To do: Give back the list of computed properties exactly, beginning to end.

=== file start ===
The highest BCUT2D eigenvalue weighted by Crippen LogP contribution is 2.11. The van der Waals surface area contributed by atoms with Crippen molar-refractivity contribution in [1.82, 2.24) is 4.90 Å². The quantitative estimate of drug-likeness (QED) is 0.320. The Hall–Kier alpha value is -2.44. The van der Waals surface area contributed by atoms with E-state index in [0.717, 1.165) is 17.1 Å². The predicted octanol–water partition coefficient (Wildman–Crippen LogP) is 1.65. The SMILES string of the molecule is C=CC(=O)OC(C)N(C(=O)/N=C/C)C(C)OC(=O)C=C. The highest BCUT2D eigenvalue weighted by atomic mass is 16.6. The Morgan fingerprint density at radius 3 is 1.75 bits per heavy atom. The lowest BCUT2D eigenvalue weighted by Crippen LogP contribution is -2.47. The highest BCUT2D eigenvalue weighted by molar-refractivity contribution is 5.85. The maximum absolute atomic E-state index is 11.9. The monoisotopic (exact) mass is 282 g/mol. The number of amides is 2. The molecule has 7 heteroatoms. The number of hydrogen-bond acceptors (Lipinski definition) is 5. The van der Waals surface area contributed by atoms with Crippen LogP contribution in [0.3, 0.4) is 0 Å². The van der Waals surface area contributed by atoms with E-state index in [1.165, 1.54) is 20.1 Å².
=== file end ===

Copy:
The highest BCUT2D eigenvalue weighted by Crippen LogP contribution is 2.11. The van der Waals surface area contributed by atoms with Crippen molar-refractivity contribution in [1.82, 2.24) is 4.90 Å². The quantitative estimate of drug-likeness (QED) is 0.320. The Hall–Kier alpha value is -2.44. The van der Waals surface area contributed by atoms with E-state index in [0.717, 1.165) is 17.1 Å². The predicted octanol–water partition coefficient (Wildman–Crippen LogP) is 1.65. The SMILES string of the molecule is C=CC(=O)OC(C)N(C(=O)/N=C/C)C(C)OC(=O)C=C. The highest BCUT2D eigenvalue weighted by atomic mass is 16.6. The Morgan fingerprint density at radius 3 is 1.75 bits per heavy atom. The lowest BCUT2D eigenvalue weighted by Crippen LogP contribution is -2.47. The highest BCUT2D eigenvalue weighted by molar-refractivity contribution is 5.85. The maximum absolute atomic E-state index is 11.9. The monoisotopic (exact) mass is 282 g/mol. The number of amides is 2. The molecule has 7 heteroatoms. The number of hydrogen-bond acceptors (Lipinski definition) is 5. The van der Waals surface area contributed by atoms with Crippen LogP contribution in [0.3, 0.4) is 0 Å². The van der Waals surface area contributed by atoms with E-state index in [1.165, 1.54) is 20.1 Å².